Japan Visitor: What's happening in Tokyo, Nagoya, Kyoto, Osaka, Shimane Japan

Home    Japan Travel Guide     Tokyo Guide     Contact     Auction Service     Japan Shop

Friday, October 07, 2016

Tsukiji Move - a Toyosu Storm in a Teacup

豊洲 盛り土

Tsukiji Market, best known as where Tokyo's daily seafood intake comes from, has been Tokyo's main fish market since 1935, when it relocated from Nihonbashi in the wake of the Great Kanto Earthquake of 1923.

Toyosu Island construction for new Tokyo Wholesale Market
Soil clean-up work on Toyosu Island for Tokyo's new fish and produce market

However, the Tsukiji district, in Tokyo's Chuo ward, is very close to the upmarket Ginza shopping district and the land there is very high priced. The former governor of Tokyo, Shintaro Ishihara, pressed for the market's move to Toyosu, 2.3 km south-east of Tsukiji, and moves finally got underway to do so, with the relocation originally planned for November 2016, but since postponed.

Toyosu is on land reclaimed 80 years ago, in 1937, and is an industrial zone that was home to a gas plant. Soil and groundwater testing revealed that about 36% of the surface soil on Toyosu, and about 18% of the sub-surface soil and water was contaminated as a result of the gas production operations, which does not suit it for the handling of foodstuffs.

So for the past few years, earth has been brought in to Toyosu from construction sites around Tokyo in order to replace the top 4.5 meters of contaminated soil with clean soil and raise the land further above the sea level of surrounding Tokyo Bay.

According to the information on the Tokyo Metropolitan Government's website, dating from 2011, the clean-up operation is exhaustive and intricate, involving, for example, not only replacing all the topsoil on Toyosu, but first removing all known spots of contaminated soil and groundwater beneath, and then flushing the spots out with clean water for good measure.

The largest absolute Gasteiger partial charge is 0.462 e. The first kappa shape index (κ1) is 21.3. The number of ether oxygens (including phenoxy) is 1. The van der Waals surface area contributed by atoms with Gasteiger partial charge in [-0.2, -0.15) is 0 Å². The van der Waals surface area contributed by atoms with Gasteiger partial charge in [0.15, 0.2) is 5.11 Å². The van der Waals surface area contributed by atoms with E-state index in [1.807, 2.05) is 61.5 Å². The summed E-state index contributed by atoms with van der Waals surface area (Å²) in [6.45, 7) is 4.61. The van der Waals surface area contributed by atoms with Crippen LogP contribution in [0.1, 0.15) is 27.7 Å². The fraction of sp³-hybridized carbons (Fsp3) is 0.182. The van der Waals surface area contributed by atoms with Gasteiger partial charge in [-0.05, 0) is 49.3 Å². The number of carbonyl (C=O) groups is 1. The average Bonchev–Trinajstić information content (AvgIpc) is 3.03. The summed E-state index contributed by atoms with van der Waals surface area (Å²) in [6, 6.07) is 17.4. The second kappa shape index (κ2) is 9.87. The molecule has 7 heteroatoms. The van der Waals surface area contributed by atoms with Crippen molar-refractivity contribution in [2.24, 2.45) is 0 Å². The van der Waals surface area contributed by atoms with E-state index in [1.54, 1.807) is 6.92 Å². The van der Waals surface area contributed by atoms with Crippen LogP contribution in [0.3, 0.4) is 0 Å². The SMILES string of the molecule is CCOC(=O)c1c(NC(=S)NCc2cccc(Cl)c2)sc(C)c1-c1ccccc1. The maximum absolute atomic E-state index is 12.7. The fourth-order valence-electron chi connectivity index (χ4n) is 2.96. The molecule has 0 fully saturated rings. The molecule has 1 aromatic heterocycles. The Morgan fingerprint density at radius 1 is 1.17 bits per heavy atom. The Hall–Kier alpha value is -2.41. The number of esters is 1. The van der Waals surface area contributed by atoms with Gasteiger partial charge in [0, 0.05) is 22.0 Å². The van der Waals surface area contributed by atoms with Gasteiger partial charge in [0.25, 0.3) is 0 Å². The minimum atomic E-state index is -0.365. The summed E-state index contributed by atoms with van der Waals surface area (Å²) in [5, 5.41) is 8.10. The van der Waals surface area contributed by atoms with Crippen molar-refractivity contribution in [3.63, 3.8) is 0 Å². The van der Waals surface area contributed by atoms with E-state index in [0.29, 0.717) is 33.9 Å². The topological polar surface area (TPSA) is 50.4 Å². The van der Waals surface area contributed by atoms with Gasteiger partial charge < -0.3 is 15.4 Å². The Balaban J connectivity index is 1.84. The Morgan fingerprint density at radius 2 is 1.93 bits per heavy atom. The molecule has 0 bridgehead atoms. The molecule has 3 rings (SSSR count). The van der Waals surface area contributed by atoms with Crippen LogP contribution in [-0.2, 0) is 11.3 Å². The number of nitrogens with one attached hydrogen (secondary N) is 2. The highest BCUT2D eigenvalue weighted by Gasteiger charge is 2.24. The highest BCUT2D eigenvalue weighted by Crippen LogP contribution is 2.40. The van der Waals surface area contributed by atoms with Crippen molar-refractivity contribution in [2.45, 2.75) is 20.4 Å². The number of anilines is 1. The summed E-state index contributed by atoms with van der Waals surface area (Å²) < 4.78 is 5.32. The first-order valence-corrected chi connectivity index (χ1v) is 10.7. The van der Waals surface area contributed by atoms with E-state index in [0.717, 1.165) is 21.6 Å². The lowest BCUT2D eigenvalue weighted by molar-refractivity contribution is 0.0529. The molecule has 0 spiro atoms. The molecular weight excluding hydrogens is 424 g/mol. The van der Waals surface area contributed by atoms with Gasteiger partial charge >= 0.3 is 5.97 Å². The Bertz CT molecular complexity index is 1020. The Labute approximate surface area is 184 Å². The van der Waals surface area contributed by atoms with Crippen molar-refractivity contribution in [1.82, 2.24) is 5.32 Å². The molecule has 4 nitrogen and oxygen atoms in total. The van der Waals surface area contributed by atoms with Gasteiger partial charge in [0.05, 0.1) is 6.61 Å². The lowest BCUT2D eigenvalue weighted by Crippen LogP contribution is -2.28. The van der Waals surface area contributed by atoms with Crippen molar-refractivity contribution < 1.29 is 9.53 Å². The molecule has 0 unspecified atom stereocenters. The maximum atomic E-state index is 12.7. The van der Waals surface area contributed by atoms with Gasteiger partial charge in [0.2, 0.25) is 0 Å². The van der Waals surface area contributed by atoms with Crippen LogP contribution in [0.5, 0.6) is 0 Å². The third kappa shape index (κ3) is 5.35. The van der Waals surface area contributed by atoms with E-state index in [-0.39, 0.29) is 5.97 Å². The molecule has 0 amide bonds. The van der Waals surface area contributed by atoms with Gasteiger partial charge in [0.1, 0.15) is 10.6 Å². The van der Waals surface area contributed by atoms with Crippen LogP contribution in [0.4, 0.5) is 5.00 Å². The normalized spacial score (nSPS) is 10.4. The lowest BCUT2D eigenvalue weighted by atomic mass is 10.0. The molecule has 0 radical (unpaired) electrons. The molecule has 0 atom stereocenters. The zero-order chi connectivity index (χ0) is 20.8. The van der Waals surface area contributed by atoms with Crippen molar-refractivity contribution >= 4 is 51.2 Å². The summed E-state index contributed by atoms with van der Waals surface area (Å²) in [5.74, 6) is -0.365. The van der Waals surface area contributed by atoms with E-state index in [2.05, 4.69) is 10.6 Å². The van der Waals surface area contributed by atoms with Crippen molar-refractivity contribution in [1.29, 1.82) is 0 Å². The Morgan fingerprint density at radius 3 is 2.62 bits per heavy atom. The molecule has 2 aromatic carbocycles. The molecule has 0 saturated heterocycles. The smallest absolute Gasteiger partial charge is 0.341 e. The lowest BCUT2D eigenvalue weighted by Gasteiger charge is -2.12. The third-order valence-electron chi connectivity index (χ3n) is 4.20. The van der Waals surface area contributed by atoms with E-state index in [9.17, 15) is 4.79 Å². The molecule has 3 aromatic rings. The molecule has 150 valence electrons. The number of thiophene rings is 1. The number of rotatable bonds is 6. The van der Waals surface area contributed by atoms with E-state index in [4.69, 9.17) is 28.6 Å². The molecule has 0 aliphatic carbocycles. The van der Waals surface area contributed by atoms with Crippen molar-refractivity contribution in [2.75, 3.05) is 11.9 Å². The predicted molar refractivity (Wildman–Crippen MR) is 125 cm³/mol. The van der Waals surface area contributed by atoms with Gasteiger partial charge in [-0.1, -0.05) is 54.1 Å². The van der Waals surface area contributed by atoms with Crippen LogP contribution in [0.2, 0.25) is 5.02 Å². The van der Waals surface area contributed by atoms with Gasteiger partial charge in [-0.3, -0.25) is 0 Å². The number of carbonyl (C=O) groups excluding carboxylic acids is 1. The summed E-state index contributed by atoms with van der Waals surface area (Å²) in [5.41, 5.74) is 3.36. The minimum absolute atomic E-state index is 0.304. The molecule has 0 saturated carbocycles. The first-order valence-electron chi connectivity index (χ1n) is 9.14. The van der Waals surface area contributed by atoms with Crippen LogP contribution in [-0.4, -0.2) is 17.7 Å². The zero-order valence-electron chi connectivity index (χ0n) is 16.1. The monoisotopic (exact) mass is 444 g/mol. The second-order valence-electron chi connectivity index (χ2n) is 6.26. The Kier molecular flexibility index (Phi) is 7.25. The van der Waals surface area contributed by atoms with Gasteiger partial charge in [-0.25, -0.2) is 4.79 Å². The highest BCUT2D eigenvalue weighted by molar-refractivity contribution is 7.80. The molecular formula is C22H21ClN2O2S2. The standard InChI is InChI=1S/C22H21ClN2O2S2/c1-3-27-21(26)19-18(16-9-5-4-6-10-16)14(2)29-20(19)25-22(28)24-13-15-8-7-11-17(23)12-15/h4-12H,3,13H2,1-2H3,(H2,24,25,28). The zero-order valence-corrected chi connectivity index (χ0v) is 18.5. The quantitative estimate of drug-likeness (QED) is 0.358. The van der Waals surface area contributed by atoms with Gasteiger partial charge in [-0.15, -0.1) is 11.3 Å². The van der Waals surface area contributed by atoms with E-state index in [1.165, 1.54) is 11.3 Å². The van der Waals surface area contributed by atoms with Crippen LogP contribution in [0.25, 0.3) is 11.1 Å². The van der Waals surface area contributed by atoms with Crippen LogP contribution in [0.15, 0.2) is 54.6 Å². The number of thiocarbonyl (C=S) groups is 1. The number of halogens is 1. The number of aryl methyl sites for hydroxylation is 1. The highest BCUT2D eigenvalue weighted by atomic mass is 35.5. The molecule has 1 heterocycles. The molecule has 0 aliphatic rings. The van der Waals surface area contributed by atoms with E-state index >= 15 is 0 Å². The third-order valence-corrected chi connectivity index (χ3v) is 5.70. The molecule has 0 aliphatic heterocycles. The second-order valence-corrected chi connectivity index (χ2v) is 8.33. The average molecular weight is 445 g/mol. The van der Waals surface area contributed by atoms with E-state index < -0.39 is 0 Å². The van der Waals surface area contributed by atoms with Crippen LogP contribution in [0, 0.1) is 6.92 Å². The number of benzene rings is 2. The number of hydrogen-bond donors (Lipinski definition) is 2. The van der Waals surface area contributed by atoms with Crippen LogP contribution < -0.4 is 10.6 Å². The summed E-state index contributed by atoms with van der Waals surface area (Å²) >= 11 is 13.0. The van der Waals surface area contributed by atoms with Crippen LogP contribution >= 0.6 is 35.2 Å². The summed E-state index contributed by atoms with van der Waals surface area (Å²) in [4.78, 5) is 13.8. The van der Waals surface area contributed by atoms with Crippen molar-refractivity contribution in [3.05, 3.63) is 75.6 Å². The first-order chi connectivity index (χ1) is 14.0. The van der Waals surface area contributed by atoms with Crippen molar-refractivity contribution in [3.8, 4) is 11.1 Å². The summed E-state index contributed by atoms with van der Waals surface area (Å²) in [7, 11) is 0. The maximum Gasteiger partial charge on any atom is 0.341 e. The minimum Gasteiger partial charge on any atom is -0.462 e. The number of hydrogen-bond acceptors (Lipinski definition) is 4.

Additionally, in August 2011, it was confirmed that, in addition to replacing the first 4.5 meters of soil over the whole 40 hectares of Toyosu island, a 4.5 meter deep concrete-enclosed space was being created under the proposed site for the transferred market itself, thus effectively isolating the site from the soil and groundwater below.

This was all well and good, except that the existence of the concrete "cave," built of course with public money, was not made public. Being a space that completely isolates the new market from the ground below, no safely concerns can be foreseen, but there is now a hubbub over the fact that the existence of the cave was not made public.

Ryoichi Kishimoto, Chairman of Central Market Committee of Tokyo Metropolitan Government apologizes.
Ryoichi Kishimoto, Chairman of Central Market Committee of Tokyo Metropolitan Government, apologizes
The issue reached a head this week, with the chairperson of the Central Market Committee of the Tokyo Metropolitan Government "tearfully" apologizing  yesterday at a stormy hearing held by the Economics and Harbor Committee of the Tokyo Metropolitan Assembly for having failed to explain the construction of the cave to the public.

The storminess of the meeting seemed to be fueled primarily by the fact that the internal investigation conducted by the Tokyo Metropolitan Government into why the existence of the cave was not announced not only concluded that no one in particular was to blame, but that the written decision that reached this conclusion could not be released as it contained "personal information."  In other words, no heads would roll.

So, rather than a matter of having unveiled a public safety health hazard, this whole matter is one of technocratic arrogance on the one hand ("Why bother telling everyone about something we don't think they really need to know?") and storm-in-a-teacup (teapot, maybe?) witchhuntery on the other by politicians wanting to look "responsible" of bureaucrats who "just want to get the job done."

The Tokyo Metropolitan Government seems to be doing a fine job of cleaning up Toyosu and making it ready for the new market. The Tokyo Metropolitan Assembly seems to be doing a fine job of seeking accountability for the withholding of information.

Bureaucrats will be bureaucrats, and politicians will be politicians.

© JapanVisitor.com

Goods From Japan delivered to your home or business

No comments:

Post a Comment

Related Posts Plugin for WordPress, Blogger...